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28 EUROTIMES | Volume 17 | Issue 9 F emtosecond laser-assisted cataract surgery helps provide more predictable outcomes and reduces the amount of manual steps the surgeon has to carry out, Lucio Buratto MD told the Joint Irish and UKISCRS Refractive Surgery Meeting in Dublin. Dr Buratto, Milan, Italy, spoke to the meeting about his experiences with this relatively new form of surgery. Looking back to 1978, Dr Buratto said the question at the time was: "Is phacoemulsification the future of cataract surgery?" Or was it simply a more complex surgery from the technological, organisational and cost points of view? “Over the last 30 years, more than 50 million eyes have been subjected to phaco surgery so the answer was yes,” he said. Ophthalmic surgeons are now faced with a similar question in 2012 about whether femtosecond laser is the future of cataract surgery, or is it simply the installation of a more sophisticated, expensive instrument in the operating room? “I don’t know the answer for sure but in my opinion the answer is yes, laser is the future for cataract surgery, for certain stages,” he told the meeting. Explaining the role of the femtosecond laser in cataract surgery he stressed that the femtosecond laser does not aim to replace phacoemulsification or remove the cataract with a laser phaco. Instead, femtosecond laser aims to replace some of the manual procedures that are dependent on the surgeon’s skill with some procedures that are controlled by a computer, he elaborated. Today the femtosecond laser can perform a capsulotomy, fragmentation of the nucleus, corneal incisions and, if needed, relaxing incisions. Looking at the technology itself, he said there are currently four companies providing femtosecond laser technology, three American and one European. Dr Buratto gave a positive report on the LenSx Alcon machine having now treated over 400 eyes with the device. Looking at the benefits of femtosecond laser in performing a capsulotomy, Dr Buratto said it is very precise in terms of diameter, position and centring. It also gives a perfectly circular shape. Overall, he said there are many key benefits of using the femtosecond laser in cataract surgery. These include less intraocular manipulation, lower stress on the incision, fewer instruments enter the eye and less intraocular ‘work’. There is also lower use of intraocular liquids and a reduction in surgical time (but perhaps an extension of overall time, especially during the learning curve). “The main incision can be programmed very precisely in width, shape position and depth. A good incision means better standardisation of the refractive result, a better ratio between the phaco tip and the incision, and better closure of the incision at the end of surgery,” Dr Buratto reported. Optimum refractive results The optimal results in the correction of refractive defects on the cornea with laser surgery (femto and excimer) depend on reduced surgeon involvement, said Dr Buratto. He said the surgeon controls the femtosecond laser and the lamellar cut for LASIK is completely automated. The surgeon follows with the excimer laser and the refractive treatment is completely automated. “Yesterday LASIK was a surgical procedure performed by the surgeon, while today LASIK is a surgical procedure performed predominantly by the laser machine! Likewise, yesterday phaco was a surgical procedure performed by the surgeon while today we have a partial reduction of the surgeon’s involvement and a new surgical assistant appears: the laser technician. However, phacoemulsification is still required,” he said. Briefly discussing the indications for femtosecond laser-assisted cataract surgery, he said a fully dilated pupil is needed (≥ 6.0mm) as is a relatively clear cornea. This form of surgery is not without difficulties, Dr Buratto said. Docking may be uncomfortable in small eyes and conjunctival redness may occur. Capsulotomy diameter can only be set to the extent the pupil dilates. When the laser is delivered too close to the iris it can stimulate miosis. One must also exercise caution when learning the laser technique and may need to make slight adjustments to phaco technique intraoperatively. Overall however, Dr Buratto maintained the advantages far outweigh the negatives. contact Lucio Buratto – offi[email protected] FEMTO SURGERY Cataract surgery assisted by laser requires change in mentality and operating technique by Priscilla Lynch in Dublin The power of one THE ONE FEMTO PLATFORM for cornea, presbyopia and cataract. Presenting the unparalleled Ziemer FEMTO LDV Z Models – a technical revolution in ocular surgery. No laser is more Precise, more powerful or more progressive when it comes to meeting all your procedural needs in a single platform. With Ziemer’s FEMTO LDV Z Models, now you can operate with a modular femtosecond system that is easy to configure, designed to grow with your practice – cornea and presbyopia today, cataract tomorrow. www.ziemergroup.com The Ziemer FEMTO LDV Z Models are FDA cleared and CE marked and available for immediate delivery. For some countries, availability may be restricted due to local regulatory requirements; please contact Ziemer for details. The creation of a corneal pocket is part of a presbyopia intervention. Availability of related corneal inlays and implants according to policy of the individual manufacturers and regulatory status in the individual countries. Cataract procedures with the FEMTO LDV Z2, Z4 and Z6 models are not cleared in the United States and in all other countries. An upgrade possibility for these devices is planned once cataract options are available and cleared by the responsible regulatory bodies. Update CATACT & REFCTIVE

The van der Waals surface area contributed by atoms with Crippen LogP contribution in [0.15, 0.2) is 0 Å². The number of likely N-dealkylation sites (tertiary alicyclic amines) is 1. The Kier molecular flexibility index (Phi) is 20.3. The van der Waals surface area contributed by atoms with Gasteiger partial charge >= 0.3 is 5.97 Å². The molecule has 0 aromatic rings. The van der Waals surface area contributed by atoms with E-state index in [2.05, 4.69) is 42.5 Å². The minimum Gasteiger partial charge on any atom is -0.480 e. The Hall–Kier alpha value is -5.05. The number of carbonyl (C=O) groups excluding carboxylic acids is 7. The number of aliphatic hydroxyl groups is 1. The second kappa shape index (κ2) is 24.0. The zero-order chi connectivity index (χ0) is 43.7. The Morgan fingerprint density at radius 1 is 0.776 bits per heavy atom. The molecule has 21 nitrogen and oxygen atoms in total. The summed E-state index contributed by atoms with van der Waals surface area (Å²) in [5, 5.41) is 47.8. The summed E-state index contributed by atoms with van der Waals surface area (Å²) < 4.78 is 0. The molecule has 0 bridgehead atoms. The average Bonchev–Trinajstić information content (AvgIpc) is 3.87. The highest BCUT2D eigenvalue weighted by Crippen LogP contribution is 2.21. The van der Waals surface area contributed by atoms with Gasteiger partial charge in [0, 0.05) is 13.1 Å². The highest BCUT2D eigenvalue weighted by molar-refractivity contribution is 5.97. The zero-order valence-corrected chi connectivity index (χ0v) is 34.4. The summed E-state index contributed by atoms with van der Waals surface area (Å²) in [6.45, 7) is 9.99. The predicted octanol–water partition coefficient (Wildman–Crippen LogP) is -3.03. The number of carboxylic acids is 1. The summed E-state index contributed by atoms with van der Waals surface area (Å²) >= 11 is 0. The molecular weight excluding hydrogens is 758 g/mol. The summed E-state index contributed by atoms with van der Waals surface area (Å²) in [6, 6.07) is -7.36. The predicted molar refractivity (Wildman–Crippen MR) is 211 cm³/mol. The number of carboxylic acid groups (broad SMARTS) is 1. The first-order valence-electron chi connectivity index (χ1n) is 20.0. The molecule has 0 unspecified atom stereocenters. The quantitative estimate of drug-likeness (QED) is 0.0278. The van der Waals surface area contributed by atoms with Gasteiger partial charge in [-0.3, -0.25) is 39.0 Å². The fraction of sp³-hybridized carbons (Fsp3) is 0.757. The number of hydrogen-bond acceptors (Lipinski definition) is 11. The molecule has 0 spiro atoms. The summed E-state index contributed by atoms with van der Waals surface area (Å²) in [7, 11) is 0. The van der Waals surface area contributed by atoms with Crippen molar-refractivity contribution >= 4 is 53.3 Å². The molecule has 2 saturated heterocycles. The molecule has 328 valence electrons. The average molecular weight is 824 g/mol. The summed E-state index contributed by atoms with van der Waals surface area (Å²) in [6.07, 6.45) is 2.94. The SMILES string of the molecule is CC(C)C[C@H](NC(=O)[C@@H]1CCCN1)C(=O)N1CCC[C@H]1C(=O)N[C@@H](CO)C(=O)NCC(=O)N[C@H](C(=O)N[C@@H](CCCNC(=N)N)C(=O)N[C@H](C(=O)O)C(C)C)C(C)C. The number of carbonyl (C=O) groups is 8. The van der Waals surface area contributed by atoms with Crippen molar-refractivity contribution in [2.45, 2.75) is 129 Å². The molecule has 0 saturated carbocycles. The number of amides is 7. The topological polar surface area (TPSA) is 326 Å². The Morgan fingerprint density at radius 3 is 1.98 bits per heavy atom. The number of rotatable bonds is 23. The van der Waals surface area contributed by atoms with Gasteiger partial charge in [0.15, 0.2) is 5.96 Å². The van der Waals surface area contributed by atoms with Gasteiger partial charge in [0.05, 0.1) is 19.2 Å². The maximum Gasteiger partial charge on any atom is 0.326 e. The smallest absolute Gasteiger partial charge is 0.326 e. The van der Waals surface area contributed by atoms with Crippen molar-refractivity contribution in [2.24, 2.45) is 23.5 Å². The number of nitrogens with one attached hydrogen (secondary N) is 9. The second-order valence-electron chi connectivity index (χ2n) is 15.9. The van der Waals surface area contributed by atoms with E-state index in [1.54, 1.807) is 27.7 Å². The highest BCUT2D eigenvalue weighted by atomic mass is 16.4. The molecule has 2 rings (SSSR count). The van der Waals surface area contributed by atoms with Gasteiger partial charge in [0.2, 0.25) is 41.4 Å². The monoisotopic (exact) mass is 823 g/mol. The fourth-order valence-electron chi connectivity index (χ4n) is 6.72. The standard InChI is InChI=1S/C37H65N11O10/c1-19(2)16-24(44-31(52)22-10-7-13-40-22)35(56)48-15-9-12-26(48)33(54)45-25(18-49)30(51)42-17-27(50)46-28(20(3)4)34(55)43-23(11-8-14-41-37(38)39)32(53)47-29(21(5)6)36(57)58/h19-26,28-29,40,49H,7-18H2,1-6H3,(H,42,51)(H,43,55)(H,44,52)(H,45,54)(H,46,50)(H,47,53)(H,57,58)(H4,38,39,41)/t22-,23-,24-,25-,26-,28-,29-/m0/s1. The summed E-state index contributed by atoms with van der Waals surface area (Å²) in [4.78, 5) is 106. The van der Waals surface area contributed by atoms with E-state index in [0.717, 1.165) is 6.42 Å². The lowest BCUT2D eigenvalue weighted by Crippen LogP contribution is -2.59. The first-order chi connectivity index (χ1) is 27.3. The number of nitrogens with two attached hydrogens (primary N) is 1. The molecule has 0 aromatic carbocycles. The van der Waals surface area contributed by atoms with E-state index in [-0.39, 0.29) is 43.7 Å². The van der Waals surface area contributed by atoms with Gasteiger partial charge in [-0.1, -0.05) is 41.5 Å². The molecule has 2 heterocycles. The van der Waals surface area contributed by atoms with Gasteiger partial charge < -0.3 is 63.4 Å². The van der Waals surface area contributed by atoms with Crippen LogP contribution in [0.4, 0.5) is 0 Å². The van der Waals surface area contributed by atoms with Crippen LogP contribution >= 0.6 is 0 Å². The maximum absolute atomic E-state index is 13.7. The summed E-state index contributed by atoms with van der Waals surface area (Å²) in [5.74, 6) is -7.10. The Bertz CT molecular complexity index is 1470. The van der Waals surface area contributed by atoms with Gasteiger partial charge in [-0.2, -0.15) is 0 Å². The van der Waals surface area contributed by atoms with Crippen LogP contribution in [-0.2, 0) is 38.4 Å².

Transcript
Page 1: femTO sURGeRY - ESCRS · surgery,” Dr Buratto reported. Optimum refractive results The optimal results in the correction of refractive defects on the cornea with laser surgery (femto